Meet at the Ontario Public Interest Research Group (OPIRG) McMaster office, in the Student Centre room 229 for a 1:30pm departure. The hike takes about an hour. Dress for the weather.

For more information, contact Randy at 905-525-9140 ext. 26026 or e-mail

Wednesday, March 14, 2012

signs of spring

Tree buds in the 17 degree (C) sunshine, Desjardin's Trail, Hamilton ON

Friday, February 24, 2012

Draw Bridge

The Hamilton Conservation Authority (HCA) shared the Binkley Hollow replacement bridge drawings with Dundas Walks. The replacement bridge will be the same width, height and length of the former bridge, with a wood deck and railings, but a sturdy steel frame that will have a longer life-span than the wooden beams which it replaces. The work will begin this spring and is expected to conclude in June 2012. A service path beside the bridge is being used as a detour route for cyclists and pedestrians on the Hamilton-Brantford Rail Trail. The bridge drawings indicate bollards at each end of the bridge, but Alexander Bell, Manager of Design and Development at the HCA confirms that they will not be used on the actual bridge, since they would interfere with bicycle traffic.

Friday, February 17, 2012

Un-bridged Binkley

The "Powers Crossing" bridge on the Hamilton-Brantford rail trail at Binkley Hollow has been removed by the Hamilton Conservation Authority (HCA) leaving only concrete footings in place. A detour path beside the former bridge allows pedestrian and cyclist access between West Hamilton and Dundas, albeit narrower with a steeper grade than the bridge formally provided.

The Hamilton Spectator reported in January that construction on the new bridge would begin in the spring with a June re-opening. They reported that the original bridge was constructed in 1995, and was closed when a main beam collapsed.

The Dundas Star News reported that the replacement cost was $180,000, and the bridge would be a steel frame rather than the douglas fir used for the original. A steel frame will increase the life span to 70 years, rather than 30 for wood, however the deck and railings will use wood timbers, so the look will be similar to the previous bridge, the Star reported.

Monday, January 30, 2012

inspired snow

Cathedral Snow, by Randy Kay, January 29, 2012, Hamilton ON
‎"There is nothing in the world more beautiful than the forest clothed to its very hollows in snow. It is the still ecstasy of nature, wherein every spray, every blade of grass, every spire of reed, every intricacy of twig, is clad with radiance."
William Sharp

thanks to Sue Breeze for the quote!

Wednesday, January 11, 2012

Spencer Creek, the reason for a trail

Spencer Creek, flowing under Main Street, barrier free
 The Spencer Creek in Dundas is like a watery line dividing the town, running west to east, and of course a natural destination for nature lovers. Water is the building block of life, and the Spencer Creek trail is my personal favourite trail in Dundas (and that's saying something!)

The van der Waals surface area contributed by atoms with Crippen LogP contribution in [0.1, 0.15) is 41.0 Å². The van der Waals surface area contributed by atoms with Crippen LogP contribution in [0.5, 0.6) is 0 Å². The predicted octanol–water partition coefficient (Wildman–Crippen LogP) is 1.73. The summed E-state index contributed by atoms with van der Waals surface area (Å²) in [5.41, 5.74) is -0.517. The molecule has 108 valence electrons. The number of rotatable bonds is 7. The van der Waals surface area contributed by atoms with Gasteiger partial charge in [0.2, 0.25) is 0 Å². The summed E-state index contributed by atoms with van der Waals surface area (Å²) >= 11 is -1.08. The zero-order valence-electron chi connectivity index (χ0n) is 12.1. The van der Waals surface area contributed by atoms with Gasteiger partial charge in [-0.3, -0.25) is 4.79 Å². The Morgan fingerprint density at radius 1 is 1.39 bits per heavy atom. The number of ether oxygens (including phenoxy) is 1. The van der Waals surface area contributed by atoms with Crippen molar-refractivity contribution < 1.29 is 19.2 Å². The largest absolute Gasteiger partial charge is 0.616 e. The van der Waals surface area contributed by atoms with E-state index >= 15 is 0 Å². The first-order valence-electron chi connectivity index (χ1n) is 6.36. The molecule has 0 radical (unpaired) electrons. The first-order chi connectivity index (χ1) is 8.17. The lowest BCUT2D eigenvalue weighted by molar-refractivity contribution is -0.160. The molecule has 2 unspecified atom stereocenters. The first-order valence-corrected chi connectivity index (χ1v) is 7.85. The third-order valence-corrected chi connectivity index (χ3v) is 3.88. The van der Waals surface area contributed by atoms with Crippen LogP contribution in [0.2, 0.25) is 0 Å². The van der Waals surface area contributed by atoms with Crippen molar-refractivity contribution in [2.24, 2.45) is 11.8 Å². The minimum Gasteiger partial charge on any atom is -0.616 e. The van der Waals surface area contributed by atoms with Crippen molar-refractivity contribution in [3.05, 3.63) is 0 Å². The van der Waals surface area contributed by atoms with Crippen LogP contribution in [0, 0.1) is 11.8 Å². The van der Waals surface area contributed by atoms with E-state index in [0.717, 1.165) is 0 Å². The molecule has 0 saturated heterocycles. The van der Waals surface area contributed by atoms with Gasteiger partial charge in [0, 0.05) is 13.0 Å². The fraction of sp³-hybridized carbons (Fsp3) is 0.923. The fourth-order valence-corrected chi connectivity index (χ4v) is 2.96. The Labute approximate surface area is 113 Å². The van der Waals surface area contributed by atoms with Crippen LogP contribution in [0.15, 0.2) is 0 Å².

Spencer Creek Trail, looking East, between Main Street and West Street, Dundas ON
What attracts me to this trail is, of course, the obvious beauty of a footpath running through a built-up community: the trail takes you away from, but also to, places you might actually want to get to. Tonight I was heading to a sports-store for skate laces, etc., and I really enjoyed getting away from the loud roadways to seek refuge by the naturalized creek (i.e. where before a concrete barrier blocked the natural flow of water and watery life under the Main Street bridge i.e. fish, etc., the first photo (above) shows the post-barrier flow under the Main Street/Osler Bridge.)

But the appeal of this creek and the trail, beyond the already alluded to beauty, is the brokenness of the system. No, not the omnipresent litter, but the fact that hikers have to leave the creek to traverse along sidewalks, interrupting the reverie that comes with proximity to the rushing waters. This more than anything is a sign that we have yet to realize the value and potential of this creek for the former town and its current inhabitants.

Ideally we should be able to spend our time alongside the creek, uninterrupted by detours to less tranquil environments, as we go from one end of Dundas to another. Now there's a realizable goal to keep in mind!

This blog began with my concern for the sanctity of the Spencer Creek Trail, a much more vulnerable bit of real estate than say, the Dundas Valley Conservation Area trails. We need to pay attention to this trail, while seeking ways to help improve the route, and pay homage to the work of the trail's early stewards like Ian Reid. This creek defines our purpose, and re-connecting the trail along the full course of the creek is a priority for this blog's author! Join me...

Sunday, January 1, 2012

Happy New Year!

Sky over Cootes Paradise, looking west from Burlington Heights, January 1, 2012

Wishing everyone a new year of wonderful excursions into the woods, prairies, mountains and marshlands!